This implies a relatively conservative and apparently "common sense" approach: To sustain life, but not take "extraordinary" measures when medicine can foresee no recovery. If there is a strengthening of public and professional opinion in favor of various degrees of euthanasia, such an approach may not remain common sense. It is therefore important that witness to the cross of Christ, which is anything but common sense (I Corinthians 1:18-31), be heard here.
In areas of bioethics, which are still in a more speculative state, it will not be so easy to see implications of the theology of the cross. This is the case with human genetic engineering.10 Again, our comments must be restricted to suggestions of some fairly vague boundaries for deliberate genetic modification of human beings.
The identification of God with the weak and despised, "the form of a slave" (Philippians 2:7), reminds us, as we work to eliminate manifest genetic defects, that we must not be contemptuous of present-day people who have them. It would be a great advancement to be able to correct the problem of the extra chromosome which produces Down's syndrome, but it is wrong in the meantime to imply that those who have this condition should be looked down upon11 We must even be careful of words like "defect." To speak of people as "defective" suggests that they are to be regarded as products of a factory, or as merchandise.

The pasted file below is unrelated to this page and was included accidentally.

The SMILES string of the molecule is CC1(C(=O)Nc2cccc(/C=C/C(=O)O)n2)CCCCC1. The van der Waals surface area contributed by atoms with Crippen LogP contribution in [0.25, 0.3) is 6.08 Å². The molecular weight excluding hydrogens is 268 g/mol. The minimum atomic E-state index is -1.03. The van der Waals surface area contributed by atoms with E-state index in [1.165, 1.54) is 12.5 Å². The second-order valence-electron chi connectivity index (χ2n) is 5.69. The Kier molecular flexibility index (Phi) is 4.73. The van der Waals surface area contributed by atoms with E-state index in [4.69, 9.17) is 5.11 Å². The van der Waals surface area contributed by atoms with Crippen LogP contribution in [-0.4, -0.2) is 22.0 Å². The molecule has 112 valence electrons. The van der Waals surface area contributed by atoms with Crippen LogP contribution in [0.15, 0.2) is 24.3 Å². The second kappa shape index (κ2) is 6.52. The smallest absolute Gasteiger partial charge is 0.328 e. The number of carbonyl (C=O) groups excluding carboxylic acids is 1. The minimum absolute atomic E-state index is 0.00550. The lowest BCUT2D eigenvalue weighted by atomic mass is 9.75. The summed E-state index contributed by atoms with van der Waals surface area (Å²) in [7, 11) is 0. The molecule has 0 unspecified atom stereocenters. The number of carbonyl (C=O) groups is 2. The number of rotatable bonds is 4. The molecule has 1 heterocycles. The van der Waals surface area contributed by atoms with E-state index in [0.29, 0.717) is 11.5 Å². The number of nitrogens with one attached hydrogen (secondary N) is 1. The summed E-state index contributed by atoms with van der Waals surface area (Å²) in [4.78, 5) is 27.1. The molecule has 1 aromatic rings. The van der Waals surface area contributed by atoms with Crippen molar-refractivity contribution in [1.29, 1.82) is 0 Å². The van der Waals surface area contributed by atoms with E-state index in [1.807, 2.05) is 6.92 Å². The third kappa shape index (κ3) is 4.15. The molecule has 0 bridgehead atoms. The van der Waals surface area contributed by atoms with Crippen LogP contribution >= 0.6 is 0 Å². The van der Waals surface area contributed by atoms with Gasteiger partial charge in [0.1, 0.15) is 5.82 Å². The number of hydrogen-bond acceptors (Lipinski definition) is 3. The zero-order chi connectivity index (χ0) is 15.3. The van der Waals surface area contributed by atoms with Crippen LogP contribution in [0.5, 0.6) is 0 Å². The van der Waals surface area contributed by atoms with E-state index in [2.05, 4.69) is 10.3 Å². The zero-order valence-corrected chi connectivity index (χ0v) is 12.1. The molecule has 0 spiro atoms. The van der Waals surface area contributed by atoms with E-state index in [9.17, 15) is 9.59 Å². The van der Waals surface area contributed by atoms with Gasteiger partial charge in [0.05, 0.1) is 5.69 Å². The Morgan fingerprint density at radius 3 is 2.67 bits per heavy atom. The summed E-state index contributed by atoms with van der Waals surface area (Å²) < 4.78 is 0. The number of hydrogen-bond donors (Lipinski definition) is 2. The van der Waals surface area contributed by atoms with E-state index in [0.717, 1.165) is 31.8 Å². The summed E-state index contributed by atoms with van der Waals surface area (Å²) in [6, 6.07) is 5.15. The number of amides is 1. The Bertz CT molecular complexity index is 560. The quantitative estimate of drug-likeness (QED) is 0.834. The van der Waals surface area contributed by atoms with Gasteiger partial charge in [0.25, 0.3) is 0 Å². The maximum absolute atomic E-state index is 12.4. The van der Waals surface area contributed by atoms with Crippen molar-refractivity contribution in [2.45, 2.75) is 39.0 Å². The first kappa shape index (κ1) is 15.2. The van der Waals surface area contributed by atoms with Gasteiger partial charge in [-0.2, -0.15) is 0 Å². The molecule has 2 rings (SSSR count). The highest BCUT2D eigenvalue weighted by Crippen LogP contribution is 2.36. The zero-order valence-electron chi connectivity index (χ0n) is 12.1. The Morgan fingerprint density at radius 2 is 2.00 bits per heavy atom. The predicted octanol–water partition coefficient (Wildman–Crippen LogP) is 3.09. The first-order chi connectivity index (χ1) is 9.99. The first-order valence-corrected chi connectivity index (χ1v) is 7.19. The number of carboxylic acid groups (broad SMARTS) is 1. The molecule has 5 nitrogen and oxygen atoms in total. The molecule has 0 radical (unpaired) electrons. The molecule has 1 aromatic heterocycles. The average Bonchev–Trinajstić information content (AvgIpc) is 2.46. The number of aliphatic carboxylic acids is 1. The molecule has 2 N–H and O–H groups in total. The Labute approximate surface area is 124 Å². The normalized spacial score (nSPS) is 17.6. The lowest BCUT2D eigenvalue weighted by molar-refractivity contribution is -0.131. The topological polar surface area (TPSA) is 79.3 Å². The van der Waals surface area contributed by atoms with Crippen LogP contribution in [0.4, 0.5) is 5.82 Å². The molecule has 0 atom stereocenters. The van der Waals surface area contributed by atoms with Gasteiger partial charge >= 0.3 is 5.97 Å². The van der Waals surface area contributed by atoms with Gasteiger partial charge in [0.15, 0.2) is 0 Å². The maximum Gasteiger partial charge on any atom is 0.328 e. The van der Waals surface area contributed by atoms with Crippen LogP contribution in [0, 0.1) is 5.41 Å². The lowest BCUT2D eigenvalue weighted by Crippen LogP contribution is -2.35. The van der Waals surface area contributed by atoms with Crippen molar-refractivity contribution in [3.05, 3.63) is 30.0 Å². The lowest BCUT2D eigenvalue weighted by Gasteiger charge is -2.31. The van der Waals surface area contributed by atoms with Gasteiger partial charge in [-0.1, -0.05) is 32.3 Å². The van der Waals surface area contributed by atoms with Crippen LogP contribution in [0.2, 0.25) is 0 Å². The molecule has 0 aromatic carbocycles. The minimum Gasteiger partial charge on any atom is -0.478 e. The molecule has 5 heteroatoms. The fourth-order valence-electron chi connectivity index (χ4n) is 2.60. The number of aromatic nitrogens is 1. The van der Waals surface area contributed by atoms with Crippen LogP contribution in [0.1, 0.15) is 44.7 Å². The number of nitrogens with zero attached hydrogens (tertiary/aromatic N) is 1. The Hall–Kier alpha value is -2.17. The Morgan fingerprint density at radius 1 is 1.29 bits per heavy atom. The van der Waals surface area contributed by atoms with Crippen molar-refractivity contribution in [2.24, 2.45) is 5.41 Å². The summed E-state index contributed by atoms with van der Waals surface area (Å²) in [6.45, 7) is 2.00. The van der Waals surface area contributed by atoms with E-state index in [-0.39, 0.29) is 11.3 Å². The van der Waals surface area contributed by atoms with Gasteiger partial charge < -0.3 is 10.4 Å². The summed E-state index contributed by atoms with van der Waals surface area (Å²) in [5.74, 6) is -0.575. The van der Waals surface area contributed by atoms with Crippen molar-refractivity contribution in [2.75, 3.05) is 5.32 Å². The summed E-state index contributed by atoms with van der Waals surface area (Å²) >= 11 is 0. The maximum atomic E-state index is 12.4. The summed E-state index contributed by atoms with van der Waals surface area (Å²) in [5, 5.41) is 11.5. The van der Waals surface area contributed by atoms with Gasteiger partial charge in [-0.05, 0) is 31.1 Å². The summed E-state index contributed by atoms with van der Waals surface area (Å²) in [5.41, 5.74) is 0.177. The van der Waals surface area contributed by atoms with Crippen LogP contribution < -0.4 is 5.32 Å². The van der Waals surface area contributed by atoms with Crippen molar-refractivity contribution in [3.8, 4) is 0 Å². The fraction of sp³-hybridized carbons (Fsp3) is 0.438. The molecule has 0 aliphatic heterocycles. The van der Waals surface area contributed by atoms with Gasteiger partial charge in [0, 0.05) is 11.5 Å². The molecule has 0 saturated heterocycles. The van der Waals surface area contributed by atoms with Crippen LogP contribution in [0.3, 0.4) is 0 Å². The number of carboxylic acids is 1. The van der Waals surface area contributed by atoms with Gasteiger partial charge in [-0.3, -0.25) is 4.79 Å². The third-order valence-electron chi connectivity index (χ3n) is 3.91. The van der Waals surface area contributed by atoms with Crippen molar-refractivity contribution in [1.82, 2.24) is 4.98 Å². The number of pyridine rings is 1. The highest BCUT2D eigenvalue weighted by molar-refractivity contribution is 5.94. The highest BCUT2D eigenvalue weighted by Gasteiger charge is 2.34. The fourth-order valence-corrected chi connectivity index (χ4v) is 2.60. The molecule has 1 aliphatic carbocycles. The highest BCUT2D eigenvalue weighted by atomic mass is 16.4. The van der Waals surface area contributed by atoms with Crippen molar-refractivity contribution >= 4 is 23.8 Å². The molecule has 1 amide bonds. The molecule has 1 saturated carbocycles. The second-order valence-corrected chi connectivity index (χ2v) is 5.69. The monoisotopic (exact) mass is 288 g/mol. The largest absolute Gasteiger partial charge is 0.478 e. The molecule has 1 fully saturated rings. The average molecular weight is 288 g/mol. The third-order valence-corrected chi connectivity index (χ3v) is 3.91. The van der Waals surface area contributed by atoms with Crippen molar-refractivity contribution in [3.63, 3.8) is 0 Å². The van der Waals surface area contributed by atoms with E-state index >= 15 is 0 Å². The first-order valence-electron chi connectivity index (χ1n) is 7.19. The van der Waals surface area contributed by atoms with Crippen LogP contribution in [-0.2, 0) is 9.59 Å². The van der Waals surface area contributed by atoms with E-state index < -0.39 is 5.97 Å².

When we speak of genetic modification of humans, we are considering alterations in the evolutionary trajectory of what is now the human race. How is this to be understood theologically?
Human evolution has already been radically redirected by the Incarnation, in which humanity is united with God. Of course this is something which transcends ordinary genetics, but it is not separate from genetics. All human beings are to some extent "infected" with the divine character of the Word. While human nature is not destroyed or swallowed up in this union, it is transformed. What it means to be fully human is not to be understood only in terms of a static concept of human nature, but must take into account the dynamic character of God's re-creative work in the Incarnation. And just as other techniques of science and technology may serve as instruments of God's action, so may genetic modification of the human gene pool.
But the Bible already has something to say about the future of humanity's evolution. That future is what St. Paul calls the Body of Christ, the super-personal organism of Christian believers who have Christ as their head (Romans 12:4-8, I Corinthians 12:12-31, Colossians 1:15-24, Ephesians 1:15-23). J.A.T. Robinson connected Paul's concept with his experience on the Damascus road: When Christians are persecuted, Christ is persecuted (Acts 9:4)12 It was one of the great achievements of Teilhard de Chardin to put this Pauline concept in an evolutionary setting with his argument that the Body of Christ is the next stage of human evolution.13